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Shivang Mehta

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  • Content count

    8
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About Shivang Mehta

  • Rank
    Newbie

Previous Fields

  • Category 1
    Tour Operator
  • Category 2
    Wildlife Photographer/Artist

Contact Methods

  • Website URL
    http://www.naturewanderers.com

Profile Information

  • Gender
    Male
  • Location
    New Delhi
  • Interests
    Nature Wildlife Photography Tours
  1. I tested the Canon 100-400 IS2 in field conditions in India and am very satisfied with the results. I didn't have to pick up my 400 2.8 prime in many cases. Here is an image from last week. Visit the link below: https://www.facebook.com/ShivangPhotography/photos/a.443411705700781.94659.437900149585270/999836876724925/?type=3&theater
  2. Janzin - that image is from an elephant's back. The tiger was at an elevation.
  3. It is the end of season and as I look back at the hectic 9 months, some of those glorious wildlife moments keep flashing in my head. With more than 150 game drives in Ranthambhore, the focus of the season was on Krishna and cubs. My brief fortnight-long stints in Kanha, Bandhavgarh, Corbett and Sunderbans were rewarding as well. Escorting some of the best photographers in business, it was a great knowledge sharing experience on the field. Though in most of the game drives I wasn’t shooting much since I was escorting and mentoring photographers, I did squeeze in time for some personal drives in Ranthambhore and those were the times my camera was in action the most. Presenting a compilation of my top 14 wildlife moments for 2014-2015. Click here for more details: https://shivangmehtaphotography.wordpress.com/2015/07/03/best-of-2014-2015/
  4. @@wilddog Thanks to the efforts of the field director Mr. Murthy who led this Panna relocation since he took charge in 2009, Panna has been in a revival phase. The relocation programme in the Panna Tiger Reserve has been done in two phases so far. Phase 1 had one male and four females being brought into Panna and the relocation of the tigress T6 marks the second and successful phase of the programme in the reserve. The tiger in the image is the sister of the popular bamera male of Bandhavgarh
  5. @@Gregor The situation in Panna is very good. The females have responded brilliantly and the park is looking forward to a bright future. The forest department has been very proactive with their patrols and tracking mechanisms.
  6. it was awesome to witness the success story of Panna National Park. T1 – the queen of Panna – is in great shape with her 4th litter of 2 cubs. The park has some tremendous potential and is an excellent tiger habitat. Photographers should watch out for Panna – another excellent location with great photographic potential.
  7. The changing tiger dynamics in Bandhavgarh and the absence of a dominant male tiger in the park who is capable of giving adequate protection to young cubs has resulted in a lack luster season for the famed Tala zone of the park. The focus has been on Makhdi and the Sookhi Patiha female which has been keeping the park busy throughout this season. Working on tiger cubs outside the Tala zone was a challenge and a different experience from my past Bandhavgarh endeavors. However we got 3 exclusive photo opportunities with the family over the 9 day period which were good enough for an excellent portfolio. More than the images tracking the family in the Patiha area and understanding some new areas of the park was a great learning experience. Here are some of the many moments I spent with this wonderful family in the far end of the Makhdi zone of the park.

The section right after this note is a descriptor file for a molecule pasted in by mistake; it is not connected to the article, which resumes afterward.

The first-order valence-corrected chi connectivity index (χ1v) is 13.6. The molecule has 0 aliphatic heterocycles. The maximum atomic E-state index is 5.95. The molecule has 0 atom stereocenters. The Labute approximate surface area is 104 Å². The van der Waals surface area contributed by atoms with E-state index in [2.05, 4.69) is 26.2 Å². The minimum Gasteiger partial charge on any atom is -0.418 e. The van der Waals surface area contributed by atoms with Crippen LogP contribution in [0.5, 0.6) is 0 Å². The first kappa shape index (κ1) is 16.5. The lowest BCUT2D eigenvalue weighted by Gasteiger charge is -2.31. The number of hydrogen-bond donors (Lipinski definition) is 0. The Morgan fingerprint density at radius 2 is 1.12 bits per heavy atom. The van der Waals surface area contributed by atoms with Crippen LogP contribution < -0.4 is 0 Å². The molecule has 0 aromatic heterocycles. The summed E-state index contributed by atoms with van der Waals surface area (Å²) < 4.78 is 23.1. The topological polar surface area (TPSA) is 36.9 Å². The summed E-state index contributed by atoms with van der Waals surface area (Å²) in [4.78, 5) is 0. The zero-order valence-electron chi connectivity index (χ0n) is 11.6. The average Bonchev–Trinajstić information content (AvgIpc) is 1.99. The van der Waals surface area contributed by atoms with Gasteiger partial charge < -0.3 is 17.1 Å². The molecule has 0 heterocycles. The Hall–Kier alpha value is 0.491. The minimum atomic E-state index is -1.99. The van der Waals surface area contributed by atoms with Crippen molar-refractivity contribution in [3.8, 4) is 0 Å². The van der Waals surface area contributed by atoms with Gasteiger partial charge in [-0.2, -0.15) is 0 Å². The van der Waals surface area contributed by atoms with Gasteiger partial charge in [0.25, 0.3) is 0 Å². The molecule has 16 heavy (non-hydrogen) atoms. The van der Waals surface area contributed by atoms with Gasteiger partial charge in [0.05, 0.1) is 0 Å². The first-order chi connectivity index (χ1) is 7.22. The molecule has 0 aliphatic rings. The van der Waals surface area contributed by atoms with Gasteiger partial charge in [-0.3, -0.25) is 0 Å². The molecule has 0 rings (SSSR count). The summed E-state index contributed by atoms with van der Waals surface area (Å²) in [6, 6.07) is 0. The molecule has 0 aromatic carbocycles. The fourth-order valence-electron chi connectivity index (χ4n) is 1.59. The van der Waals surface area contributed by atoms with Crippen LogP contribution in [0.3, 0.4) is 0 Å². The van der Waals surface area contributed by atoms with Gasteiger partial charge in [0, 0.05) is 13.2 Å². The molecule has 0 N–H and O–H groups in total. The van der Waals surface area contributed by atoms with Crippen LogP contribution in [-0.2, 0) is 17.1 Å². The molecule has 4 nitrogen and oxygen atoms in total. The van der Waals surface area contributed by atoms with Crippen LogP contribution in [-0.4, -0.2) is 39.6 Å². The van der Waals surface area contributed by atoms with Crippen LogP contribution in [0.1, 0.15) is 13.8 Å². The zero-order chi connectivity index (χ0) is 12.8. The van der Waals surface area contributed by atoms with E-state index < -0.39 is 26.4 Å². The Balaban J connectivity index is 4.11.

8. The days of innocence are finally coming to an end in Ranthambhore. It was a quite morning around the lakes in Ranthambhore. Krishna (T19) and her young battalion of 3 cubs were scattered all over the lake area and there were no signs of the tigers for the first few hours in the morning. Scenarios can however change within seconds and Krishna sprung out of a dry river bed with the 3 cubs and they marched towards the hunting palace in the middle of the lakes. One of the cubs separated from the family suddenly got distracted because of a cheetal fawn and sprung up in action sprinting towards the prey in dense foliage. The cub caught hold of the cheetal fawn but catching hold of the prey is just step 1 of being an experienced tiger in the wild. Bringing the prey down with that lethal blow is the key for a successful hunt. The cub definitely lacked this experience as the canines are not yet effective to suffocate the prey. The painful cries of the young fawn echoed in the forest as the young tiger cub failed to understand how to kill its first catch. The tiger then started ripping the fawn apart from its hinds and started consuming the morning meal alive. Experience does matter to survive in the wild! T19 cub chasing a cheetal fawn The young cub catches hold of the cheetal fawn The cub makes a repeat attempt to kill the cheetal The hunt attempts continue The cheetal is torn apart and is being eaten alive A painful end but the cub finally manages to consume the kill

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